Essay: High in Hell by Kevin Fedarko

Chewing Psychotropic Foliage in the Worst Place on Earth (from Esquire)

So if you ever happen to find yourself skimming through the troposphere high above the Horn of Africa, the engines of your cargo jet clawing at the currents of sub-Saharan air rolling off the lip of the Ethiopian plateau and down toward the Red Sea, there will come a moment when you'll have to admit that the cockpit of an aging DC-8 with a broken oil-pressure gauge and a washed-out picture of a Ugandan mountain gorilla emblazoned on the tail offers a damn fine view of the most wretched place on the planet.

Off to the right, down along the borderlands extending out toward the very easternmost tip of Africa, stretch the desolate coastal plains that the British used to call the Furthest Shag of the Never-Never Land, and that the Somali camel herders and half-starved bands of refugees refer to as the Guban, which simply means "burnt." Off to the left, up against the back end of Eritrea, lurks the Danakil Depression, a salt-encrusted sore on a wrinkled fold of the earth's hide. The Danakil boasts the lowest point on the continent (more than five hundred feet below sea level) and summer temperatures that frequently hit 120 degrees. Jagged shards of volcanic rock stab through the skin of this land like giant, shattered ribs.

You won't have long to contemplate this bonescape, though, and that's because this is only a twenty-minute flight. So ten minutes after the wheels have lifted from the dusty Ethiopian town of Dire Dawa, your crew of five -- a Nigerian captain and a Nigerian loadmaster, a Rwandan copilot, a Congolese purser, and Vincent, your Rhode Island-based Nigerian navigator -- will already be making preparations to touch down at the far edge of what L.M. Nesbitt, the British explorer who conducted the first successful traverse of the Danakil in 1927, fittingly christened the "hellhole of Creation."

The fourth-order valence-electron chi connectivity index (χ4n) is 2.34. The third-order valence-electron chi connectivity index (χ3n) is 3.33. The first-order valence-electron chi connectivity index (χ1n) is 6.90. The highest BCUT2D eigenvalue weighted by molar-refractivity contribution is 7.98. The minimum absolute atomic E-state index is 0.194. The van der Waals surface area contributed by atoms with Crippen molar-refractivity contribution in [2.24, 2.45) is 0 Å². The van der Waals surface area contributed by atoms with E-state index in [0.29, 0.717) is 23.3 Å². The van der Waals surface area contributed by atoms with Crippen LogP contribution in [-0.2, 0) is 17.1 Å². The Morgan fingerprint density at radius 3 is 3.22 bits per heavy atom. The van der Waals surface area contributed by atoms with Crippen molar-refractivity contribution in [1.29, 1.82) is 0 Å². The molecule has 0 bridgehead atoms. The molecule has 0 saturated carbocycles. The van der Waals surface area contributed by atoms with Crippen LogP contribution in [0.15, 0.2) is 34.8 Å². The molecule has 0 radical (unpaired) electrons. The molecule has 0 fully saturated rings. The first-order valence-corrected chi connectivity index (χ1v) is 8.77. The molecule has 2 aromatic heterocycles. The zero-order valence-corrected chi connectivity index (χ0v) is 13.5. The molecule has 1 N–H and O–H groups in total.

In fact, there it is now.

Huddling on the southwest corner of the Bab el-Mandeb, or Gate of Tears, the strait separating Africa from the coast of Yemen, sits the tiny nation of Djibouti: horrific climate, endless sand, almost no fresh water, but a strategic cynosure of the first order. Nearly three million barrels of oil pass by this place every day. It also plays host to about fifteen hundred U.S. troops at Camp Lemonier, a former French Foreign Legion post that is now America's sub-Saharan spearhead in the global war on terror. This explains the HC-130 turboprop jets and attack helicopters lining the tarmac of Ambouli Airport -- a vaguely unsettling sight, given your payload.

Stacked on the deck of the fuselage on the other side of a thick metal door just behind Vincent's navigation desk sits a mountain of white bags, each the size of a stuffed pillowcase. This is the afternoon's shipment of khat, a psychotropic shrub that provides the overwhelming majority of Djiboutian men with their daily drug fix. Which means that having just vaulted over the Furthest Shag of the Never Whatever, you're seconds away from landing next to a war base bristling with irritable jarheads, accompanied by twenty-two thousand pounds of a Schedule 1 amphetamine that, back in the U.S., carries the same penalties for large-scale trafficking -- up to life in prison -- as heroin, meth, or cocaine.
Jesus, you wonder, Could anything be weirder than this?

Why, yes. And damned if it isn't unfolding on the tarmac right now, where a mob of ragged-looking dudes wearing sarongs is sprinting across the runway toward the plane. The good news is that these men seem to be unarmed. The bad news is that they look really pissed off.

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